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724=head1 NAME
725
4438c4b7 726warnings - Perl pragma to control optional warnings
599cee73
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727
728=head1 SYNOPSIS
729
4438c4b7
JH
730 use warnings;
731 no warnings;
599cee73 732
4438c4b7
JH
733 use warnings "all";
734 no warnings "all";
599cee73 735
d3a7d8c7
GS
736 use warnings::register;
737 if (warnings::enabled()) {
738 warnings::warn("some warning");
739 }
740
741 if (warnings::enabled("void")) {
e476b1b5
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742 warnings::warn("void", "some warning");
743 }
744
7e6d00f8
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745 if (warnings::enabled($object)) {
746 warnings::warn($object, "some warning");
747 }
748
721f911b
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749 warnings::warnif("some warning");
750 warnings::warnif("void", "some warning");
751 warnings::warnif($object, "some warning");
7e6d00f8 752
599cee73
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753=head1 DESCRIPTION
754
188c4f6f
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755The C<warnings> pragma gives control over which warnings are enabled in
756which parts of a Perl program. It's a more flexible alternative for
757both the command line flag B<-w> and the equivalent Perl variable,
758C<$^W>.
33edcb80
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759
760This pragma works just like the C<strict> pragma.
761This means that the scope of the warning pragma is limited to the
762enclosing block. It also means that the pragma setting will not
763leak across files (via C<use>, C<require> or C<do>). This allows
764authors to independently define the degree of warning checks that will
765be applied to their module.
766
767By default, optional warnings are disabled, so any legacy code that
768doesn't attempt to control the warnings will work unchanged.
769
770All warnings are enabled in a block by either of these:
771
772 use warnings;
773 use warnings 'all';
774
775Similarly all warnings are disabled in a block by either of these:
776
777 no warnings;
778 no warnings 'all';
779
780For example, consider the code below:
781
782 use warnings;
783 my @a;
784 {
785 no warnings;
786 my $b = @a[0];
787 }
788 my $c = @a[0];
789
790The code in the enclosing block has warnings enabled, but the inner
791block has them disabled. In this case that means the assignment to the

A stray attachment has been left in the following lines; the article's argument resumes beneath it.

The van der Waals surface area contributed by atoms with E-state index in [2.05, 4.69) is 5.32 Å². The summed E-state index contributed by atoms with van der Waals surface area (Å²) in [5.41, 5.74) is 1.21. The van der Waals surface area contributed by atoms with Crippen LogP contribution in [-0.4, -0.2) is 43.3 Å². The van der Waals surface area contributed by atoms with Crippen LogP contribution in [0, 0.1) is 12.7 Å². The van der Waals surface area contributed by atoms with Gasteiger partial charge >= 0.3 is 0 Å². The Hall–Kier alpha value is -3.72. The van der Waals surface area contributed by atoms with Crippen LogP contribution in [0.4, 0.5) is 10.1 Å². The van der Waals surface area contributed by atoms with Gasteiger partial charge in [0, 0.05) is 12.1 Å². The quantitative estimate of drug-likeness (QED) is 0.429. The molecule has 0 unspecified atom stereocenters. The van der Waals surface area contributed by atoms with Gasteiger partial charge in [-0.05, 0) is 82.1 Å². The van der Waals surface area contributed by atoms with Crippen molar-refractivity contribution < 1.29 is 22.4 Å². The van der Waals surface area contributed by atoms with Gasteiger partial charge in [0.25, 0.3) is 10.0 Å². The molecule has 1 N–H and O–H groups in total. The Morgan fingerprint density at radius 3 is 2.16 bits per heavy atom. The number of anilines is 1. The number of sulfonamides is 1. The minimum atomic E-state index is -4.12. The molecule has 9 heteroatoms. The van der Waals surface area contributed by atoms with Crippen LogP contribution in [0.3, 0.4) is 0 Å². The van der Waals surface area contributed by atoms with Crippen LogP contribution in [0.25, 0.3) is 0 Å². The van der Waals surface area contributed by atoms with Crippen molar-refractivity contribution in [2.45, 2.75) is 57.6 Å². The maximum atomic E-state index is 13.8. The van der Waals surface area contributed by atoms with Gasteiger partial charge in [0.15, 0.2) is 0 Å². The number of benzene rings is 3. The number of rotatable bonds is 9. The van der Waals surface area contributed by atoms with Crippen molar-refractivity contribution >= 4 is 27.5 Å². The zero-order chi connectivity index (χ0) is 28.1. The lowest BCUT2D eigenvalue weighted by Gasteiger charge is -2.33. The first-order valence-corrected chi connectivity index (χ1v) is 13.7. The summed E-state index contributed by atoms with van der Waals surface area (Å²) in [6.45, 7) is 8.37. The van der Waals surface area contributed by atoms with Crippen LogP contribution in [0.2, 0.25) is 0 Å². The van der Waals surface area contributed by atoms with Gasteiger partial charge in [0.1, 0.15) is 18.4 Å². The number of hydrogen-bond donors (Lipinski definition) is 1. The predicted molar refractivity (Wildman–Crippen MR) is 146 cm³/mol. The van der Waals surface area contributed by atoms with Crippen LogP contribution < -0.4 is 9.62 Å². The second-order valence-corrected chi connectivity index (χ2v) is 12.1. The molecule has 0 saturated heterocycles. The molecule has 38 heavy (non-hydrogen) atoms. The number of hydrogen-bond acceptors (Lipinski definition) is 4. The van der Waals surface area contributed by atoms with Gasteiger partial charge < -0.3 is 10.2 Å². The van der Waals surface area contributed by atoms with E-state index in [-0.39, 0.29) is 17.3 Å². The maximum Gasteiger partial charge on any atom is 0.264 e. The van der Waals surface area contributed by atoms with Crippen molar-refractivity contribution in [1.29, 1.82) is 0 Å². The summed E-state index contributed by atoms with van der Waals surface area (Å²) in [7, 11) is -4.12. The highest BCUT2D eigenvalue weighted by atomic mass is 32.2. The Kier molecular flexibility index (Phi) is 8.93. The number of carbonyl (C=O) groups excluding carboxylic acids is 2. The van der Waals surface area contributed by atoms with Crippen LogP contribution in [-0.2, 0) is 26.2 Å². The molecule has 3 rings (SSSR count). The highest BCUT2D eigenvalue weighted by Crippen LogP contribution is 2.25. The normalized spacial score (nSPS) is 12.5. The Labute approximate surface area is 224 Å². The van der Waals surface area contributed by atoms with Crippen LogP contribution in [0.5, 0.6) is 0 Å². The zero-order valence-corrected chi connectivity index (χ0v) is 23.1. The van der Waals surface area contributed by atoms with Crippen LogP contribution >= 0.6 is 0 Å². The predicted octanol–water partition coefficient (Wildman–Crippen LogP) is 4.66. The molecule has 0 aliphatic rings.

792scalar C<$c> will trip the C<"Scalar value @a[0] better written as $a[0]">
793warning, but the assignment to the scalar C<$b> will not.
794
795=head2 Default Warnings and Optional Warnings
796
797Before the introduction of lexical warnings, Perl had two classes of
798warnings: mandatory and optional.
799
800As its name suggests, if your code tripped a mandatory warning, you
801would get a warning whether you wanted it or not.
802For example, the code below would always produce an C<"isn't numeric">
803warning about the "2:".
804
805 my $a = "2:" + 3;
806
807With the introduction of lexical warnings, mandatory warnings now become
808I<default> warnings. The difference is that although the previously
809mandatory warnings are still enabled by default, they can then be
810subsequently enabled or disabled with the lexical warning pragma. For
811example, in the code below, an C<"isn't numeric"> warning will only
812be reported for the C<$a> variable.
813
814 my $a = "2:" + 3;
815 no warnings;
816 my $b = "2:" + 3;
817
818Note that neither the B<-w> flag or the C<$^W> can be used to
819disable/enable default warnings. They are still mandatory in this case.
820
821=head2 What's wrong with B<-w> and C<$^W>
822
823Although very useful, the big problem with using B<-w> on the command
824line to enable warnings is that it is all or nothing. Take the typical
825scenario when you are writing a Perl program. Parts of the code you
826will write yourself, but it's very likely that you will make use of
827pre-written Perl modules. If you use the B<-w> flag in this case, you
828end up enabling warnings in pieces of code that you haven't written.